Exercise 5: creating an eNanoMapper data set in RDF

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In this final exercise, you are going to write a short data file capturing some minimal metadata about a recently published study around nanosafety.

Take the situation you published a new nanosafety study about some nanoparticle. And you want people to discover your new work if they search for studies on that nanoparticle. This Exercise will explain how to make your article more findable, fulfilling one of the requirements of FAIR data.

We basically start with a nanoparticle, the DOI of the article, and some info of who you are. This information can be submitted in various ways, but we here focus on a simple RDF-based file, which you can edit with a simple text editor, like Notepad. This write up is a shorter version of this longer tutorial.

After that, and because the document will be a valid RDF document, we need to specify a few shortcuts, which are called namespaces in RDF documents.

@prefix bao:   <> .
@prefix cito:  <> .
@prefix dc:    <> .
@prefix dcterms: <> .
@prefix foaf:  <> .
@prefix npo:   <> .
@prefix obo:   <> .
@prefix owner: <> .
@prefix rdf:   <> .
@prefix rdfs:  <> .
@prefix sio:   <> .
@prefix void:  <> .
@prefix xsd:   <> .

Info about us

The first bit of information that a FAIR data set needs, is a bit of information about the data set.

        a                   void:Dataset ;
        dcterms:license     <> ;
        dcterms:publisher   "Egon Willighagen"@en ;
        dcterms:description "Nanomaterials I am excited about."@en ;
        dcterms:title       "Exciting nanomaterials"@en .

Info about your nanomaterial

The next bit of information is about the nanomaterial. Here, the template looks like this:

        a                obo:CHEBI_59999 ;
        rdfs:label       "zinc oxide" ;
        dcterms:source   owner:DataSet1 ;
        dcterms:type     npo:NPO_1542 .

In this template, the obo:CHEBI_59999 is used to indicate that this resource is a chemical substance. You can update the rdfs:label to match your material, and the dcterms:source says that this material is part of the data set you created before.

Besides the label for the material, the second important thing to change here is the type of your material. This is where the earlier exercise come in. There you looked up an eNanoMapper ontology IRI or even minted a new IRI. This IRI is what you need for the dcterms:type line.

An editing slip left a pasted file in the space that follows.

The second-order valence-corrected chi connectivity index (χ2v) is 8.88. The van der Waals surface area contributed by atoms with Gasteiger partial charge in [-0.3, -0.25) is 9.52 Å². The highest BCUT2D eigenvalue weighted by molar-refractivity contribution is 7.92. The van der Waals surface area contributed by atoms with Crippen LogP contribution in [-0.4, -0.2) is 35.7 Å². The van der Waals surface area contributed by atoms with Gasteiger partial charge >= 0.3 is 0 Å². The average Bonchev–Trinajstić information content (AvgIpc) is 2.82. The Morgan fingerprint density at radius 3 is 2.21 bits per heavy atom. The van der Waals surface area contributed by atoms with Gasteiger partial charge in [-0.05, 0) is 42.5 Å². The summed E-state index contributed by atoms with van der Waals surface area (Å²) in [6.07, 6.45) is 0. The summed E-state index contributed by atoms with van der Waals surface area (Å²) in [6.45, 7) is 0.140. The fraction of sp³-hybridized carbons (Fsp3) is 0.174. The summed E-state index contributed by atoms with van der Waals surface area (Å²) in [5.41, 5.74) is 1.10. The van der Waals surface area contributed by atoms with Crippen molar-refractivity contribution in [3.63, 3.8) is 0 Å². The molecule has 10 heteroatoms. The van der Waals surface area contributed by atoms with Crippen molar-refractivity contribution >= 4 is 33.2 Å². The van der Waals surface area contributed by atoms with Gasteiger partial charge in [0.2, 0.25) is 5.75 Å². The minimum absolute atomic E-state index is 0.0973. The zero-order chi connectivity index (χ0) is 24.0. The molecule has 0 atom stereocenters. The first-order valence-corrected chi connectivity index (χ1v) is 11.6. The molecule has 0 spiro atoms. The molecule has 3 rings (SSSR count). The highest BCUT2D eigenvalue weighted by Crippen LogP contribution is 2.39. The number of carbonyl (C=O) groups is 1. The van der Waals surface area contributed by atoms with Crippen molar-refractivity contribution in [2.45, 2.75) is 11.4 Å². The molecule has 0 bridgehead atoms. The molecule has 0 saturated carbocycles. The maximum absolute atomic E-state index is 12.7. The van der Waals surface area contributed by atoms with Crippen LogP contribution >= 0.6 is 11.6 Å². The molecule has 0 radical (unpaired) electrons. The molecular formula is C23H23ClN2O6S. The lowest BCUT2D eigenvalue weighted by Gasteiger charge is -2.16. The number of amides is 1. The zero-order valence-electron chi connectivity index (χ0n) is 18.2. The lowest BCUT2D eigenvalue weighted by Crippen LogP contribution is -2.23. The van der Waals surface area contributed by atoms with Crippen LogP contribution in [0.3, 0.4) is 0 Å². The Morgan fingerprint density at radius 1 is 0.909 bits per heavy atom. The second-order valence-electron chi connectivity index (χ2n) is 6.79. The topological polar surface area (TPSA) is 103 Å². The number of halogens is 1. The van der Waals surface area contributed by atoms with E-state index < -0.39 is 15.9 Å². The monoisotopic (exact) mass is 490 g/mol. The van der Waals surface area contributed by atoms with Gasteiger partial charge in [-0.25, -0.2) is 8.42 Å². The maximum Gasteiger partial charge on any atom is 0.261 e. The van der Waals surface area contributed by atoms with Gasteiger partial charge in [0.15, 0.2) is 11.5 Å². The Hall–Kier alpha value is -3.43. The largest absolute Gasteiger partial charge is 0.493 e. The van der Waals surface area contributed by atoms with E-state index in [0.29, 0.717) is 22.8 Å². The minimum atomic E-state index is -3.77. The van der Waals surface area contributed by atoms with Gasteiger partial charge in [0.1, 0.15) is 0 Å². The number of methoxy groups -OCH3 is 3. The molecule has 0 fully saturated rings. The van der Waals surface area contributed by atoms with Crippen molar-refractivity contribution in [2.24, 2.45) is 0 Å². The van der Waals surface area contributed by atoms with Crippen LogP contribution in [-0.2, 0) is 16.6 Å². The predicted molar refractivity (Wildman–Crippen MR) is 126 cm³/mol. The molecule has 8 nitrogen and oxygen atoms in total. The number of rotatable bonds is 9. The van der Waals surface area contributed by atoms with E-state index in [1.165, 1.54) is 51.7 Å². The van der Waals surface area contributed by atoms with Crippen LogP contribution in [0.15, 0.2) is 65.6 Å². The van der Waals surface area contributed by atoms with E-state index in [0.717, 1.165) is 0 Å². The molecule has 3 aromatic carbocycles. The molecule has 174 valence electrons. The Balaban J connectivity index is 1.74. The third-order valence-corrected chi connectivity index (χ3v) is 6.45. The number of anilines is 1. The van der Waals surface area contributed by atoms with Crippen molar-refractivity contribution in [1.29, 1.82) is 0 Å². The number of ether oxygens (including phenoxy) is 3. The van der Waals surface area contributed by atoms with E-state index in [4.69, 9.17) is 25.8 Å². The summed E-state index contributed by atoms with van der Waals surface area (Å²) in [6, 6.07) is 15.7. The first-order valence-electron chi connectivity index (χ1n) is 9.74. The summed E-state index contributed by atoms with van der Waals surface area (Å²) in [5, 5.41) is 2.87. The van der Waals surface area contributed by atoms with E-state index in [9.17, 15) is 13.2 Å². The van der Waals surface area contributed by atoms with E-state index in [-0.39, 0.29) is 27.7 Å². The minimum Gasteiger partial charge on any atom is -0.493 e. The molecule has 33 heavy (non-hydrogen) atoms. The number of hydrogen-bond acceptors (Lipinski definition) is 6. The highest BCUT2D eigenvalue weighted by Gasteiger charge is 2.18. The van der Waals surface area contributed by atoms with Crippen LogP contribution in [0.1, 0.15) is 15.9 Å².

If you material has coatings, please refer to the longer tutorial for examples on how to do that.

Adding the size of your material

In the RDF discussed here, the data model of the BioAssay Ontology is reused for physicochemical properties too. This model is very flexible and rich, but therefore also somewhat longer. We define an assay (owner:particleSizeAssay), a measurement group (owner:Substance1_sizemg), and finally the size (owner:Substance1_size):

        obo:BFO_0000056  owner:Substance1_sizemg .

        a                npo:NPO_1694 , bao:BAO_0000015 ;
        dc:title         "Particle Size" ;
        bao:BAO_0000209  owner:Substance1_sizemg .

owner:Substance1_sizemg  a  obo:BAO_0000040 ;
        obo:OBI_0000299  owner:Substance1_size .

owner:Substance1_size  a    bao:BAO_0002128 ;
        rdfs:label       "primary particle size" ;
        sio:has-unit     "nm" ;
        sio:has-value    "13.6" .

In this template, basiclly only the resource IRIs ((owner:Substance1_sizemg) and (owner:Substance1_size)) change when you add more than one material.

But if you only want to describe during this workshop one nanomaterial, then you only need to change the actual size value, on the last line of this bit of template.

Step 6: Copy/paste this template code into your text editor, and update the size

Linking the particle to your article

The final step in creating the RDF is to link your particle description to the article where you studied your particle. This is the template, and note that the article is linked to the physicochemical data, rather than the particle:

owner:Substance1_size cito:usesDataFrom <> .

Step 7: Copy/paste this template and update the DOI in the IRI.

Uploading the RDF to the OpenRiskNet cloud

When done, explain your solution with your neighbor (peer review) and see if they agree with your formal description. You can also use this validation service to check the content of your file for syntax errors. The feedback from this service is easier to understand, than the below OpenRiskNet service will return.

When the file is done, you can then proceed to the following and upload your RDF into the OpenRiskNet platform:

If all goes well, you should get a “Ready” message that looks like this:

If you did not get a “Ready” message, then there is likely something wrong with your data file. Please discuss this with one of the Workshop assistents.

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Copyright 2019 (C) Egon Willighagen - CC-BY Int. 4.0